Thursday March 23, 2006, Baton Rouge, Louisiana
After the rush to get here in time for the St Patrick's Day parade, we've had a really relaxing week. Thanks to Lisa and Rich for opening their home to us and making us feel at home. Juergen has spent a considerable amount of time working on the website, in order to make it easier and more functional as we go along. I've been doing a lot of relaxing and reading and checking out the neighbourhood.
On Tuesday we went to downtown Baton Rouge and walked a bit along the levee bank of the Mississippi. We can't really get over the fact that the city centres here don't seem to have much happening - there seem to be a lot of cars in the parking lots, but no people on the footpaths (sidewalks). It appears to be just a place that people go to work during the week, and no other activity seems to occur there. We did have a look through the old State Capitol building, which looks a bit like a castle! It houses a government museum which gives an interesting view into the political history of the state.
Yesterday we decided to take a drive to New Orleans, and set out along the 'River Road'. This road winds alongside the levee banks of the Mississippi. The guide book suggests that plantation homes line the banks of the river between Baton Rouge and New Orleans, but we didn't see that many - I think it would be truer to say that factories (mostly chemical) line the banks of the river. The first plantation house was close to Burnside on the east side of the river, not far from where we crossed over to the west side in order to visit Donaldsonville.
This is a very pretty town with a lot of old wooden houses, and is also the home of the African American Museum & Gallery. The museum chronicles the life and times of the slaves of Louisiana and is overflowing with information. Lisa told me she had been there 3 times, and after our visit I understood. It is a small and historic house and it is crammed full with documents, pictures and artefacts. The proprietor was very friendly and asked with great concern about the cyclone in Queensland. After the devastation of Hurricane Katrina here, which affected the lives of everyone in the area, I was truly touched by her concern.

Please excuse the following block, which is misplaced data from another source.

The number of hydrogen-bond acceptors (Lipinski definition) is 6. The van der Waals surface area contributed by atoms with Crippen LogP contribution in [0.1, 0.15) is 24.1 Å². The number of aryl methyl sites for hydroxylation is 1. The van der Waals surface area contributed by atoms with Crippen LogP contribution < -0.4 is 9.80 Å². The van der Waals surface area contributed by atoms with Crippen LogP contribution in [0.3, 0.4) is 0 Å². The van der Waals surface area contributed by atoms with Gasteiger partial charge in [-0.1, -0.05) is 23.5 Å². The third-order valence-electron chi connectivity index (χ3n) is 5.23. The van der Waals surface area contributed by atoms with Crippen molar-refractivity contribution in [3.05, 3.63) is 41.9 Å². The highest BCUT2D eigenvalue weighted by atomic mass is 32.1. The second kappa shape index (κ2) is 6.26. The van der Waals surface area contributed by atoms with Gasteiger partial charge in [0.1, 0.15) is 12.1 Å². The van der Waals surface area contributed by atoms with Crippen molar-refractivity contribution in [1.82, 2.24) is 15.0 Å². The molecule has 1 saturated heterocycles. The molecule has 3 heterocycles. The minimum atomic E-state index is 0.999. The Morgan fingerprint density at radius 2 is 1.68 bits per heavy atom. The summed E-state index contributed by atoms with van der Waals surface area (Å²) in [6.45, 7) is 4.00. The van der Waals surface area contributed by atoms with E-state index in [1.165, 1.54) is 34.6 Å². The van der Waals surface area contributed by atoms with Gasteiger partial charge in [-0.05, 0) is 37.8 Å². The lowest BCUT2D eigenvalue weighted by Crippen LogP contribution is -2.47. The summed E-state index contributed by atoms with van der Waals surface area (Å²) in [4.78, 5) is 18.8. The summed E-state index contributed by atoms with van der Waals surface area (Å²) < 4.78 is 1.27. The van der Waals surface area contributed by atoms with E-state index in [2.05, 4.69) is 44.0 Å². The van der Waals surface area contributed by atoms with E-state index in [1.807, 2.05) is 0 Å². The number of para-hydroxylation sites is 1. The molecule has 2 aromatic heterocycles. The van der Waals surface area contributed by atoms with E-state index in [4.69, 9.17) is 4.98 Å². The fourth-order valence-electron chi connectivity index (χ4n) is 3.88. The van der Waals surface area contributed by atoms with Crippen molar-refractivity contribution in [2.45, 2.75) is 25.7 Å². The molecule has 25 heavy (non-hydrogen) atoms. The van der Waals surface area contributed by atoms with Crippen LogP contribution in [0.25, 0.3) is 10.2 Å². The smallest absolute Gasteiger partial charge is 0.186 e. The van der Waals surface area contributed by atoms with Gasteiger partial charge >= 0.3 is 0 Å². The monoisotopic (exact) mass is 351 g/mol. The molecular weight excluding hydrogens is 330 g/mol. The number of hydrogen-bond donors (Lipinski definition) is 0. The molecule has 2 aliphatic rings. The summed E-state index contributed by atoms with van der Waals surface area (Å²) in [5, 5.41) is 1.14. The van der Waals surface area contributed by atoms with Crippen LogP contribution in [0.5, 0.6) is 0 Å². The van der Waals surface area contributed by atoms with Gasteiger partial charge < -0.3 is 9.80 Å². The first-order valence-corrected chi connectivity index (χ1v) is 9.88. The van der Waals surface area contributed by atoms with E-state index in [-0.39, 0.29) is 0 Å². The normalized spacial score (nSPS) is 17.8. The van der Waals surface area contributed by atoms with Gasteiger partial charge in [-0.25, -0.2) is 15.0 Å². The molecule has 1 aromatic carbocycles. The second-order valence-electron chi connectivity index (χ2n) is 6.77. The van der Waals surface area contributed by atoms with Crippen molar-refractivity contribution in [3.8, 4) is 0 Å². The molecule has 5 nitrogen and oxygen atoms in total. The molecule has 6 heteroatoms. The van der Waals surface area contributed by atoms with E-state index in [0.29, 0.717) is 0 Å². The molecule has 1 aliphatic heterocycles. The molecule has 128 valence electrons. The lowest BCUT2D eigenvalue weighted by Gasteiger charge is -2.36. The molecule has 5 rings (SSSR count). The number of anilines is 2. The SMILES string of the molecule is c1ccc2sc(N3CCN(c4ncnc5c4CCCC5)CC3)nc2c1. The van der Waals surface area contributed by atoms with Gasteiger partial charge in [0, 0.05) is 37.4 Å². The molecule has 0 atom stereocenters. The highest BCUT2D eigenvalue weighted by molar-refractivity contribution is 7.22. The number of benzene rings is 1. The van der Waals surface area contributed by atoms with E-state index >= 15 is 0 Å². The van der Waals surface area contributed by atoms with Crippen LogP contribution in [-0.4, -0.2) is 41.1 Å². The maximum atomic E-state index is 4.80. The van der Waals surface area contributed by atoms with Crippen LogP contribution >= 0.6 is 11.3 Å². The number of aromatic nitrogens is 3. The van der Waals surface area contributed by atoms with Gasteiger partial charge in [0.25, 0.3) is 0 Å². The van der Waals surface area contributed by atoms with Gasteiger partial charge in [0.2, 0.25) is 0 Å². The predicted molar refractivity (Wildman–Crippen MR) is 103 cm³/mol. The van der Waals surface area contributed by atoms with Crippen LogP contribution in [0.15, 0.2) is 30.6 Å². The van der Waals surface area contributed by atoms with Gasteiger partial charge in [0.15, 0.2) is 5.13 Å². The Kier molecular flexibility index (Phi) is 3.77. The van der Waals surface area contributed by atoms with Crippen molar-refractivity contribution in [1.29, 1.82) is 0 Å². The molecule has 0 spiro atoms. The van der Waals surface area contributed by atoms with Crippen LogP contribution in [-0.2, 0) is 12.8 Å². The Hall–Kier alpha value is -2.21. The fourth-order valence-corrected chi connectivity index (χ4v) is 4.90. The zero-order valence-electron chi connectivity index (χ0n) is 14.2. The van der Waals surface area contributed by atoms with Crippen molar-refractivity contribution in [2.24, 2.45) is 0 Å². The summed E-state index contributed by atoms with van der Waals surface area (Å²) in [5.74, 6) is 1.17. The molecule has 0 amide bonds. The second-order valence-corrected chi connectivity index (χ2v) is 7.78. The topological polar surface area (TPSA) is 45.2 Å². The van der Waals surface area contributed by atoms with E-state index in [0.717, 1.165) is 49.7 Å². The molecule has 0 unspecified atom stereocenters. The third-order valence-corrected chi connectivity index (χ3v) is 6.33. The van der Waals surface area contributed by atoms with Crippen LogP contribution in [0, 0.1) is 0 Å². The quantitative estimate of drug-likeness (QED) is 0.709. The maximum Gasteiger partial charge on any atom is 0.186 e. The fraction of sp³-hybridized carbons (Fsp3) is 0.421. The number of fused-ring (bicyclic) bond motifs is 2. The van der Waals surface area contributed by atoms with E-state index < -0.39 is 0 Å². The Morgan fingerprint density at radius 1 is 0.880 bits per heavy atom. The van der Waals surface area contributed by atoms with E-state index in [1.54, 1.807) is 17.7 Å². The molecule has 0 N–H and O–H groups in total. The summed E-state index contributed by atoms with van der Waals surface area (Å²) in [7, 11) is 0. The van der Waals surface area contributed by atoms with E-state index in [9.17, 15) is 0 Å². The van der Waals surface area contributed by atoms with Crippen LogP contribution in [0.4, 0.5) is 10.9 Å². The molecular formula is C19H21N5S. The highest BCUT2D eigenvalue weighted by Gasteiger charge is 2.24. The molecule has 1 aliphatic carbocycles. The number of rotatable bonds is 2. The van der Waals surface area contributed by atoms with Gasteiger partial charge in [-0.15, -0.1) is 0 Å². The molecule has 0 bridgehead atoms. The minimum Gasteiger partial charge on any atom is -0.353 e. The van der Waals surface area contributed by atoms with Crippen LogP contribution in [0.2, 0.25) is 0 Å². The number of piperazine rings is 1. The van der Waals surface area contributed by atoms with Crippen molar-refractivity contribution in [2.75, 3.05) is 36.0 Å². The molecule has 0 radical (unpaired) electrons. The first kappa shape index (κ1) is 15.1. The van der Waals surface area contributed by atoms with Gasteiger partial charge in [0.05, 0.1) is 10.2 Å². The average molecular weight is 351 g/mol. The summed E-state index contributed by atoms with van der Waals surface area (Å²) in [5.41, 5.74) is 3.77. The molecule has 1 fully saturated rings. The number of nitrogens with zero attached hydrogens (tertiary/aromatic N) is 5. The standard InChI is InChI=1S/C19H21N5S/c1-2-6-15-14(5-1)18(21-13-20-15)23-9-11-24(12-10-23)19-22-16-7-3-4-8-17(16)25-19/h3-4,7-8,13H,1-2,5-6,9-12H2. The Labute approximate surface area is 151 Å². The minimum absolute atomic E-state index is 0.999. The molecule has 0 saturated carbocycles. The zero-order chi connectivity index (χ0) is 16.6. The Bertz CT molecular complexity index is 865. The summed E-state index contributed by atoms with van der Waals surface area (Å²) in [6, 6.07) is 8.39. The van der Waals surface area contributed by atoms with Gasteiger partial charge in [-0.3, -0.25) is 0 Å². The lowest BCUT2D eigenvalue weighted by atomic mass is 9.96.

We continued on to New Orleans, at first along the river road and then along Route 61 directly into the city. I'd had the idea that the destruction from the hurricane was more localised. I was therefore very surprised to be faced with it as soon as we reached the outskirts - damaged buildings, hugh piles of rubble and rubbish piled up on the footpath.
We drove first to the French Quarter, which seems to be fairly well intact - it didn't look much different to when I spent New Year here just over a year ago. It seems that the original settlers knew the best place to build their town!!! We ate beignets and drank café au lait at the Café du Monde as all good tourists do - and quite a few locals also, it seems. And then we walked a little around the streets. We plan to return with Lisa and Rich on Saturday night, so didn't spend very long wandering. It had also taken us considerably longer to drive to New Orleans than we had expected, and we had a dinner date to be back in Baton Rouge for.
We also wanted to drive more around the streets of the city, to take in the devastation. It has been said by some that the city looks like it was hit by the hurricane in the last few days! In some places it does almost look like it. But people are trying to get it cleaned up - there are piles of rubbish in front of a lot of buildings. I have since heard that there is no trash collection in the city at this time. I guess a big part of that problem is where to put such a large amount of refuse. Every now and then, as we drove down a street, we would see a house that had been renovated to some degree, but they were definitely in the minority. I also heard that they are still finding bodies in houses down there. It is a very sad aftermath to a catastrophic event - and I find that words fail to express the feelings evoked by witnessing it first hand rather than on the 6 o'clock news!!! I hope you find that our pictures tell the story.
As we were leaving the city on the I-10 we saw a parking lot full of cars that had obviously been under water - they are still sitting there because nobody knows what to do with them. We had read in the newspaper that there were over 50 000 flood-wrecked cars in and around New Orleans waiting to be removed, and at least 40 000 of them remain. There seem to be an unending number of problems to solve in that city.